Instant respite can be expected in the next three holes, all of which offer fantastic views of Table Mountain and Robben Island as the nine starts descending and looking back towards the clubhouse. The final hole is also a welcoming short par four of only 269m. Four bunkers need to be avoided, the first of which is approximately 90m from the green.
If the wind is from behind and the fairways running, it is always fun trying to thread the needle. The warmth of the closing hole continues as you enter the clubhouse and the upstairs bar area. In terms of sunset and Table Mountain views, this area holds the trump card.
The HOA and management team have created a comprehensive, unique and secure lifestyle experience both on and off the course which resonates not only with golfers but with residents.
Atlantic Beach Links is now almost complete in its three-year metamorphosis and the number of awards the estate and Links Club have received is confirmation of this. With a number of exciting new developments in the pipeline, visitors and residents have a lot to look forward to and will complete the rising of the phoenix.
3rd hole, par three, 141m
At 141m from tee to green, the 3rd is not a long par three and neither is it the shortest on the course with the 8th playing a mere 129m. The tee sits way above the green area and plays directly into the south-easter. If the south-wester is up then a cross-wind can cause havoc with ball flight and picking the correct target line.
The hole plays directly towards Table Mountain and gives the best views on the entire course, so be sure to enjoy the view before tackling the hole. The drop in elevation from tee to green, windy conditions and the narrowness of the green make for what can be a challenging club selection and hole. Anywhere long and you will find yourself in one of the two bunkers if you are lucky, as thick coastal bush awaits beyond. Thick bush also leads from the tee to the green and adds to the intimidation factor.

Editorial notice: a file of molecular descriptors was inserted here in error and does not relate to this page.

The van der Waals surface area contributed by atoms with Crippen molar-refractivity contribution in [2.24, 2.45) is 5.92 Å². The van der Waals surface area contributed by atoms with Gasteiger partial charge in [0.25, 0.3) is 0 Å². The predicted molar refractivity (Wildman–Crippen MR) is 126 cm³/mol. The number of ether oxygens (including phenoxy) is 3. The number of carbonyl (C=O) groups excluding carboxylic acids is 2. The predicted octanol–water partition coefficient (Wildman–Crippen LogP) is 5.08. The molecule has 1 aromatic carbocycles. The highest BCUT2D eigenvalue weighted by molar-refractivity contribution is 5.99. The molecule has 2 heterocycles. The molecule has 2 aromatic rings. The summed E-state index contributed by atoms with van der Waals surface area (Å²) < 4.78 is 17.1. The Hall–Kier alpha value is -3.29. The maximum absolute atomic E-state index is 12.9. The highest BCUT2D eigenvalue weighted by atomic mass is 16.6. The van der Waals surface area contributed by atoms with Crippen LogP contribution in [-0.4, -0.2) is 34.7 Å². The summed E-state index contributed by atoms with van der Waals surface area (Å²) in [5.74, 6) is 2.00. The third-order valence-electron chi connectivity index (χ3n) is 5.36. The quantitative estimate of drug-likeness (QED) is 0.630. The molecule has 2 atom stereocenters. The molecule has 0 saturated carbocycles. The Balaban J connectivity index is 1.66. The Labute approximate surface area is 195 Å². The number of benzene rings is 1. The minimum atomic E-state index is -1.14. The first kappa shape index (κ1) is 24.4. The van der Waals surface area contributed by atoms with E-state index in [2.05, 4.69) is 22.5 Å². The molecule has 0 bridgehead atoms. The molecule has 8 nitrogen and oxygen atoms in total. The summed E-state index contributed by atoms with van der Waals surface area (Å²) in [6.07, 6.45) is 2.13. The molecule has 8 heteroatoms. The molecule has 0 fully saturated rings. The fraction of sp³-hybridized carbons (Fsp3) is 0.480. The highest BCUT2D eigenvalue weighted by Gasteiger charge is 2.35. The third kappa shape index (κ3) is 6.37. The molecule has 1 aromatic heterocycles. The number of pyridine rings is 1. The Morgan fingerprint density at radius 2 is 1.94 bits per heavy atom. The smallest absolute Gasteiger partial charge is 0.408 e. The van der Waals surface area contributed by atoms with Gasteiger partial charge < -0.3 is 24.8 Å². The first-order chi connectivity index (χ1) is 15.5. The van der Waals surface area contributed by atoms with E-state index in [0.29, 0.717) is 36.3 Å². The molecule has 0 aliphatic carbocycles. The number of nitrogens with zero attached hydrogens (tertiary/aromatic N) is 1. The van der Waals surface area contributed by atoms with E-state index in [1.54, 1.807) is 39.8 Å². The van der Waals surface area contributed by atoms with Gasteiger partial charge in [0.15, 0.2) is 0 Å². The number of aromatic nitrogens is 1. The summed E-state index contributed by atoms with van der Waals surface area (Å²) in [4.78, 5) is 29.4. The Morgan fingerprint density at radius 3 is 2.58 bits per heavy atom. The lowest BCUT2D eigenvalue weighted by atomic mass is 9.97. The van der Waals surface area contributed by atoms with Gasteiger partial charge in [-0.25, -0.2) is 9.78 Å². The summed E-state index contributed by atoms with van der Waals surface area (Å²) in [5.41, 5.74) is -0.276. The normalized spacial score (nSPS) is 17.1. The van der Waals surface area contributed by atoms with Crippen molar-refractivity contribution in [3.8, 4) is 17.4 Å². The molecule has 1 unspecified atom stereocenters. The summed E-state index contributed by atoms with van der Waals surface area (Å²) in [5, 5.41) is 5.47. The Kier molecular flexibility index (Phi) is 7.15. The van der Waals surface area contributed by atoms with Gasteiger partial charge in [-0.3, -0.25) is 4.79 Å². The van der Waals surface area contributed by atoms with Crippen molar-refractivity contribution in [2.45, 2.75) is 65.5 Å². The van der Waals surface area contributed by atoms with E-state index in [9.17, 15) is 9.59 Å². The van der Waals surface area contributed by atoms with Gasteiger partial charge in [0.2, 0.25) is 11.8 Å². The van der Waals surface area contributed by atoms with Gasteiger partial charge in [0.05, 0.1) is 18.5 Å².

The thin green, which also has a small pot bunker front right, lies at an oblique angle from the tee shot and if anything, a draw for the right-hander is ideal. What can’t be seen from the tee is a small bail-out area short left, and front, of the green which offers a genuine up-and-down opportunity. Although narrow from front to back, the green is very long from left to right, offering several sucker pin positions.
As is the norm when playing to sucker pins, aiming to the ‘safe’ side of the flag is the game plan, meaning if the flag is on the right edge, aim on the left side and vice versa. The lengthy green has two swales towards the front and can make a two-putt par difficult.
R175/9 holes, R295/18 holes
Taking the N1 out of Cape Town’s city centre, stay left as the highway splits to continue along the N1. Then take Exit 4 for the R27 towards Milnerton. After approximately 13km, turn left onto Marine Drive which becomes Otto du Plessis Drive. After another 10.5km, turn right onto Atlantic Beach Drive. Continue for 1km and turn right onto Dune Weed Way. The entrance is another 300m up the road, after one more right turn.
Cape Town: 25km
Bloemfontein: 1 022km
Johannesburg: 1 415km
Durban: 1 652km
2 Fairway Drive, Atlantic Beach Estate
– This article first appeared in the October 2023 issue of Compleat Golfer magazine.
Photos: Mark Sampson